Each Deerhunter cut all available cardboard, ~600 feet total and they could not be differentiated during the cutting by feel. After the cutting as a check for sharpness the knife were cut into a piece of cardboard and would start a cut with less than a pound of force but needed ~25 lbs to complete a cut. Thus sharpness had a very small effect on the cutting ability, specifically edge degradation of 50% would change the cutting ability by just ~4 percent - which means huge changes in edge retention would be necessary to notice a difference in feel.
As well, in reflection, slicing in general is a poor check for sharpness as it "smears" out the cut so the effect of blunt spots can be hidden. A blade can be far blunter and still able to slice a material well when it is failing to do a push cut. The cardboard cutting should have been push cuts on a restricted section of the blades, which would have induced blunting at a much faster rate, and allowed a a quick and easy comparison of before and after sharpness as much of the blade would still be at full sharpness.
Inspecting the blades under magnification, the edge AUS-8A blade had had suffered the most extensive blunting, missing pieces of the edge twice as deep as the other Deerhunters. The edge had 2.5 millimeter chips, with worn patches up to one centimeter long [x20 mag] and as much or more in total amount of wear. The VG-10 and D2 Deerhunter were very close in appearance under magnification, it would be difficult to judge which was more worn, but the D2 blade would probably be given the nod.
The blades were then stropped, five passes per side on CrO. The AUS-8 blade was back to hair shaving ability and was now sharper than the other two knives. Under magnification though the more extensive edge damage was still present, the edge was just more responsive to alignment as it is softer. When the edges were restored fully using SiC sandpaper, the AUS-8A blade took 30 passes per side, and the D2 and VG-10 one only ten per side.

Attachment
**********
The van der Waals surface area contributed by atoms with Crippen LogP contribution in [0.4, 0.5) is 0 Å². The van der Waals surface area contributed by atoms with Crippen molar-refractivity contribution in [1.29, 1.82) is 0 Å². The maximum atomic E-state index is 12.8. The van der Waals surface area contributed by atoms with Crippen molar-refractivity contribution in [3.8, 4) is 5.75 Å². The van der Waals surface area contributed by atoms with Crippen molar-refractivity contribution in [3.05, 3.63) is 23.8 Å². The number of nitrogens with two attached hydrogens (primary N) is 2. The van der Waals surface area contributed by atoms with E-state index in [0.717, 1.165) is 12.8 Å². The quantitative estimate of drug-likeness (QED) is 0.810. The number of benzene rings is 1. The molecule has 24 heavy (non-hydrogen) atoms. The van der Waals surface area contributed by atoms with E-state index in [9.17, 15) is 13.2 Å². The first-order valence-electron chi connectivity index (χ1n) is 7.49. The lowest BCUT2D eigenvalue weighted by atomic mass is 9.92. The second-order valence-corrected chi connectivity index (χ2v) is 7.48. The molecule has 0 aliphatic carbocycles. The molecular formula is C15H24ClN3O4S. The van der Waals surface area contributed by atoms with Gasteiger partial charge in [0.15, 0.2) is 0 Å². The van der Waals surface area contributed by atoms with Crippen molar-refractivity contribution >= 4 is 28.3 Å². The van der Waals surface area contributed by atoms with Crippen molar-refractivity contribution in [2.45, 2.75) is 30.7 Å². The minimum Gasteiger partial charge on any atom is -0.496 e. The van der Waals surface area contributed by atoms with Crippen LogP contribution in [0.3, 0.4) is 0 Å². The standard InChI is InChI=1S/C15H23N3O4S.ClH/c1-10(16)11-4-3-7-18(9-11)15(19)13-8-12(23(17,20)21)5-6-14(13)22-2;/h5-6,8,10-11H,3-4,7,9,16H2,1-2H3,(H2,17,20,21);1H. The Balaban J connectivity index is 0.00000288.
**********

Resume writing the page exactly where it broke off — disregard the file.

Note that the harder and more wear resistant blades take less blunting in the cutting and take less effort to restore to full sharpness as the blunting isn't as extensive. The softer blade was however more responsive to the stropping as the edge will be more readily deformed. Geometry was also shown to be much more key in determining the cutting ability of a knife when cutting thick and binding materials than the actual sharpness of the edge.
The Deerhunters were honed recutting the edges with fifteen micron SiC sandpaper, refined five micron SiC paper, and finish honed on CrO loaded leather. No significant difference was noted in the initial sharpness of the blades of the cutting ability with the freshly honed edges. Through six cuts on once inch basswood with a two inch slice, the Deerhunter took 7 +/- 2 slices to make a point. Using rocking press cuts through 3/8" hemp, the blades took 32-34 lbs near the base, and 16-17 lbs through the tip.